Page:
The man who owns the motocross/hill climb course near our house gave me permission to use his layout to train for my mud runs. Less than a half-mile from the house, it’s an ideal training spot.
There’s a nearly flat field, perfect for parking, between the highway and the hill climb. Ron built a bridge, or had one built, that crosses Peter’s Creek. Spectators and contestants can walk or ride across the bridge and access the competitive opportunities. The trails branch off into the woods and hills. These are ideal for working on distance and speed. The bare hill, which is so steep I have to go up on all fours, is great for working on hips, thighs and calves as well as stamina. So far this year, I’ve used the course a half-dozen times.
My first run on a Saturday in January started out in the rain and ended with snow. On the next two, the trails were covered with snow. On the most recent ones, it’s been a mix of snow and bare leaves, depending on the shade and the sun. On all of the runs, the surface has varied from slick to absolute muck and mush. Even with our recent spate of temperatures hitting the seventies, there are still places where the ground has not completely thawed.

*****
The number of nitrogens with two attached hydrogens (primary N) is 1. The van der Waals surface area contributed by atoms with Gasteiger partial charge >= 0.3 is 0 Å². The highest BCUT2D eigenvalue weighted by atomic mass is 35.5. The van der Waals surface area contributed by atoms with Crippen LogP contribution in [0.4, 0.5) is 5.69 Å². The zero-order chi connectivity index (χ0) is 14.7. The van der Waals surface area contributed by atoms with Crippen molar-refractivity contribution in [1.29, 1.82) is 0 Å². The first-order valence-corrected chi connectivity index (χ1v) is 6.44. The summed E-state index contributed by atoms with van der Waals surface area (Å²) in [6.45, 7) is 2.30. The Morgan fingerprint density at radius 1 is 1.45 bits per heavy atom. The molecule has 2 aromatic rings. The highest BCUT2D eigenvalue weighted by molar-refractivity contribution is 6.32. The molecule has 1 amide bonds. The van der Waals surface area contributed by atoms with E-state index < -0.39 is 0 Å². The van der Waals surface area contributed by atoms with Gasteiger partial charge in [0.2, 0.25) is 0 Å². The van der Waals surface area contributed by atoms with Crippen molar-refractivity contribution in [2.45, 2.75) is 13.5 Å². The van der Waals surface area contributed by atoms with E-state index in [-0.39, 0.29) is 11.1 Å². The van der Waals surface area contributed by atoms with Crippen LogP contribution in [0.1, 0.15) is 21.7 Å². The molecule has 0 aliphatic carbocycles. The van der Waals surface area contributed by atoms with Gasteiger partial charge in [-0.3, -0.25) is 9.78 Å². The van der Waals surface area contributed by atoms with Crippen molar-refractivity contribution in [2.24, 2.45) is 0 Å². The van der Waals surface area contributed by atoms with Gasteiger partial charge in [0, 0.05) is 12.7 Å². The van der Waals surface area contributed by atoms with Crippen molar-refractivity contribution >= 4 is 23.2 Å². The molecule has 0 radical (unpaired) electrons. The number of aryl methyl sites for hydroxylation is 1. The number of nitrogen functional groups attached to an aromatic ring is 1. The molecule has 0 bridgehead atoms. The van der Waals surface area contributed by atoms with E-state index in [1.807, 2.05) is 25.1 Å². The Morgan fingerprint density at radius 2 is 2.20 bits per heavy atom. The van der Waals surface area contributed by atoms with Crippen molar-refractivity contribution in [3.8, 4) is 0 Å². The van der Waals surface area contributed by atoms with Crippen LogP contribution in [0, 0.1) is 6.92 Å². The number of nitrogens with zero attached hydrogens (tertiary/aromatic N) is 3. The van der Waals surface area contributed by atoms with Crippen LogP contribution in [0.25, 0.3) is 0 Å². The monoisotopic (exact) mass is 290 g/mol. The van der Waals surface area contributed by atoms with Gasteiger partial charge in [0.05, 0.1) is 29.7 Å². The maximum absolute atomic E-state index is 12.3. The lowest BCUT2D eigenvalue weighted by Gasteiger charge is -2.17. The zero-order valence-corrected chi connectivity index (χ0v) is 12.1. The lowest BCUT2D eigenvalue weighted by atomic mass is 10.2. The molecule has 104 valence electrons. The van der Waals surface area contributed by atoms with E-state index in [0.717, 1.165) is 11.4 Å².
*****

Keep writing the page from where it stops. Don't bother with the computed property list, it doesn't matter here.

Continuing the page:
At some spots, there is an inch or two of mud on top of the frozen shelf. In others, the mud is as much as four to six inches deep. It was one of those spots that grabbed my shoe off of my left foot on my last run. Even though I was only running at a slow trot, it took me several steps to get stopped. Somehow, in spite of all my hopping around like a drunk stork, I managed to keep my sock from getting completely gunked up during the process of turning around and going back to pry my shoe out of the mud. Even with that delay, I completed the lap with my best time to date.
While anyone out for a pleasant walk or run would find the conditions a bit repulsive, they’re perfect for what I want.
The slipping and sliding helps me strengthen my core muscles, improve my balance and reflexes and increase strength in my hips and thighs. The extra weight of the mud caked on my shoes helps improve speed and stamina. And the possibility of face-planting or falling on my butt without notice brings a sense of heightened awareness and alertness.
It really isn’t that unusual in life that less than desirable circumstances bring about benefits for us, even in our reluctant moments. Our greatest growth often comes from such situations. Still, it’s a good idea to get in the creek and wash off most of the mud before we head back into the house. We need to keep in mind that even when something benefits us, others may not appreciate all of the implications.